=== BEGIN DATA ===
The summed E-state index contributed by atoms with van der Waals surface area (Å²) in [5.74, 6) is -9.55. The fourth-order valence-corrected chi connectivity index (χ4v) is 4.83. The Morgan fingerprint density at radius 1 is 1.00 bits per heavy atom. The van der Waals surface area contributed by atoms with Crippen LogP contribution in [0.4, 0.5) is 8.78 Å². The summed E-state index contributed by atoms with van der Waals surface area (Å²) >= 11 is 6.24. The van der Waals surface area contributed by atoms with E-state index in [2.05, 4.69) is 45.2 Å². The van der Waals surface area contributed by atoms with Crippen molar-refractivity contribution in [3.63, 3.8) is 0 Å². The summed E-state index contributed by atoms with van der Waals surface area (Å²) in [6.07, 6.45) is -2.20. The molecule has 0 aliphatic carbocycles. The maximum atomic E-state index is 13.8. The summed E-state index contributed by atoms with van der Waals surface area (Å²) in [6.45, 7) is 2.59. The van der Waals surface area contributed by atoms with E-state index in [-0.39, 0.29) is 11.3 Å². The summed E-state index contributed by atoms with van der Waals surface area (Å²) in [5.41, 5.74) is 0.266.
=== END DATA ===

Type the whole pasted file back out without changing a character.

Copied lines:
The summed E-state index contributed by atoms with van der Waals surface area (Å²) in [5.74, 6) is -9.55. The fourth-order valence-corrected chi connectivity index (χ4v) is 4.83. The Morgan fingerprint density at radius 1 is 1.00 bits per heavy atom. The van der Waals surface area contributed by atoms with Crippen LogP contribution in [0.4, 0.5) is 8.78 Å². The summed E-state index contributed by atoms with van der Waals surface area (Å²) >= 11 is 6.24. The van der Waals surface area contributed by atoms with E-state index in [2.05, 4.69) is 45.2 Å². The van der Waals surface area contributed by atoms with Crippen molar-refractivity contribution in [3.63, 3.8) is 0 Å². The summed E-state index contributed by atoms with van der Waals surface area (Å²) in [6.07, 6.45) is -2.20. The molecule has 0 aliphatic carbocycles. The maximum atomic E-state index is 13.8. The summed E-state index contributed by atoms with van der Waals surface area (Å²) in [6.45, 7) is 2.59. The van der Waals surface area contributed by atoms with E-state index in [-0.39, 0.29) is 11.3 Å². The summed E-state index contributed by atoms with van der Waals surface area (Å²) in [5.41, 5.74) is 0.266.